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CIA’s free reign on targeted killing: Pakistan exempted from agency’s drone ‘playbook’

Published time: January 21, 2013 11:40
Edited time: January 21, 2013 15:40
AFP Photo / US Air Force

AFP Photo / US Air Force

A new CIA manual that limits the agency’s ability to use drones and creates strict guidelines for targeted killings is being finalized. Pakistan was exempted from these restrictions in a compromise between the CIA, State Department and the Pentagon.

The Washington Post has revealed that John Brennan, the counter-terrorism adviser nominated by President Obama to be the next head of the CIA, has agreed to temporarily exempt the spy agency from the new manual's guidelines, which attempt to codify the use of drones to kill Al-Qaeda members, other terrorist organizations and even US citizens.

The manual sets out stricter standards and rigid rules for the use of US drones. Some of the guidelines include requirements for White House approval of drone strikes and the involvement of multiple agencies, such as the State Department, in adding new names to kill lists.

However, none of these stringent rules apply to US drone attacks in Pakistan, which started under President George W. Bush.

The CIA is currently required to give advance warning to the US ambassador to Pakistan on upcoming strikes, but that rule is rarely followed, the Washington Post reported; the agency effectively has total control over both the drone strikes and what names are added to assassination lists.

This exemption would allow the US to continue its most controversial drone strikes in Pakistan without oversight for over a year, or longer.

According to reports, the completed 'playbook,' work on which began last summer, will be submitted to Obama for final approval within weeks, and will guide Washington’s targeted killing program during Obama’s second term.

This would be the first document of its kind to legalize and institutionalize targeted killings. It includes a process for adding names to kill lists, sets out rules for when US citizens can be targeted overseas, and specifies procedures for when the CIA or US military can carry out drone strikes outside war zones.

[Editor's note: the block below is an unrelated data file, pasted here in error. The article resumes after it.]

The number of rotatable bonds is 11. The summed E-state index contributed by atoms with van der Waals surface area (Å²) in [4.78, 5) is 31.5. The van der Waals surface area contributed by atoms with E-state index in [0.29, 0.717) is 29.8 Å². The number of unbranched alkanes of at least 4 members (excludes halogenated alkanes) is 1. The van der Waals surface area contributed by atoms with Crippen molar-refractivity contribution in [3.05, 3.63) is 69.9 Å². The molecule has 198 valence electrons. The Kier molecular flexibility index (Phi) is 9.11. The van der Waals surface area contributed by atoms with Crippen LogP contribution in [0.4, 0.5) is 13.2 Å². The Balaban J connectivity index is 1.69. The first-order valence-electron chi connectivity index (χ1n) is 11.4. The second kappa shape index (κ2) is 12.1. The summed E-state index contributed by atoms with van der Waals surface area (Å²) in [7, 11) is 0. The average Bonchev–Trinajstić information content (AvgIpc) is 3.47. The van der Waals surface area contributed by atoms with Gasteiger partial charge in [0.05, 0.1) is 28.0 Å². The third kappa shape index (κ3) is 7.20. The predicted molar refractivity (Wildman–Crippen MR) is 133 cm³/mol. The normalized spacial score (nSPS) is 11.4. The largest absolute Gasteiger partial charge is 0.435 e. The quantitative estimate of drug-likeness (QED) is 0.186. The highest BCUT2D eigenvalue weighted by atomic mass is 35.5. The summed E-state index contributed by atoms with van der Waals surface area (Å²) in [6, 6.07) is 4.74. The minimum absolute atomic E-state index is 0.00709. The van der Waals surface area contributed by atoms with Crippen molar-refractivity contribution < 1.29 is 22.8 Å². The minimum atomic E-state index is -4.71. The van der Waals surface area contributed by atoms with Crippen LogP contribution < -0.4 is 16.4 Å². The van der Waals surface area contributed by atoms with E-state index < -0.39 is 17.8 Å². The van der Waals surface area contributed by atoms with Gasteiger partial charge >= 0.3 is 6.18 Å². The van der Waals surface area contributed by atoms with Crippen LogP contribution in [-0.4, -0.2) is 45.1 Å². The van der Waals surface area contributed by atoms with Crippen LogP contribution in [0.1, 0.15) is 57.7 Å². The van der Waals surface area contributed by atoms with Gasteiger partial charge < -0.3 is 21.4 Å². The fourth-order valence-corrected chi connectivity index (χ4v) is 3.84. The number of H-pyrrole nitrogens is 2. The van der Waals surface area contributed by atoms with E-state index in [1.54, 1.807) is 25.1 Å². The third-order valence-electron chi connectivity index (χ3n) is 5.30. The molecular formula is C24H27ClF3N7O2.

The exemption for Pakistan was the result of a disagreement between the State Department, CIA and the Pentagon on the criteria for lethal strikes. The argument threatened to disrupt the competion of the drone playbook, according to the Washington Post. Eventually, the CIA was granted the temporary exemption for its operations in Pakistan as a compromise.

The director of the American Civil Liberty Union’s National Security Project told the Washington Post that the playbook is “a step in exactly the wrong direction, a further bureaucratization of the CIA’s paramilitary killing program.”

US intensifies its drone war in Pakistan

The US has stepped up the use of targeted killings in Pakistan in the past few years. Since 2004, an estimated 310 out of 362 drone strikes in the country were launched under Obama, according to the UK-based Bureau of Investigative Journalism. The strikes have killed up to 3,461 people, 891 of whom were identified as civilians.

The Pakistani government has criticized the Obama administration for the drone strikes, arguing the attacks are a violation of their sovereignty.

The CIA has escalated its use of drones in Pakistan in the first weeks of 2013, launching seven deadly strikes during the first 10 days of the new year, which killed at least 40 people, 11 of whom may have been civilians.

This has raised speculation that the Obama administration is accelerating attacks in the run-up to the planned 2014 withdrawal from Afghanistan, over fears of losing the capacity to carry them out.

These strikes “may be a signal to groups that include not just Al-Qaeda that the US will still present a threat” after most American forces have left, counterterrorism expert Seth Jones of Rand Corp. told the Washington Post. “With the drawdown in US forces, the drone may be, over time, the most important weapon against militant groups.”

With less than 6,000 troops planned to remain in Afghanistan after 2014, the CIA’s network of bases will be reduced from more than 15 to five, due in large part to a lack of security for its outposts.

The White House has defended the killing of civilians in its drone strikes overseas, even as the number of casualties continues to soar. The United Nations said in October 2012 that it would soon launch an investigation into the US drone program.

Ben Emmerson, the UN special rapporteur on counter-terror operations, told an audience at Harvard law school this week that a sub-section of the international organization will begin focusing next year on the Obama administration’s extrajudicial assassination of suspected insurgents, and the innocent civilians all too often killed in the process.

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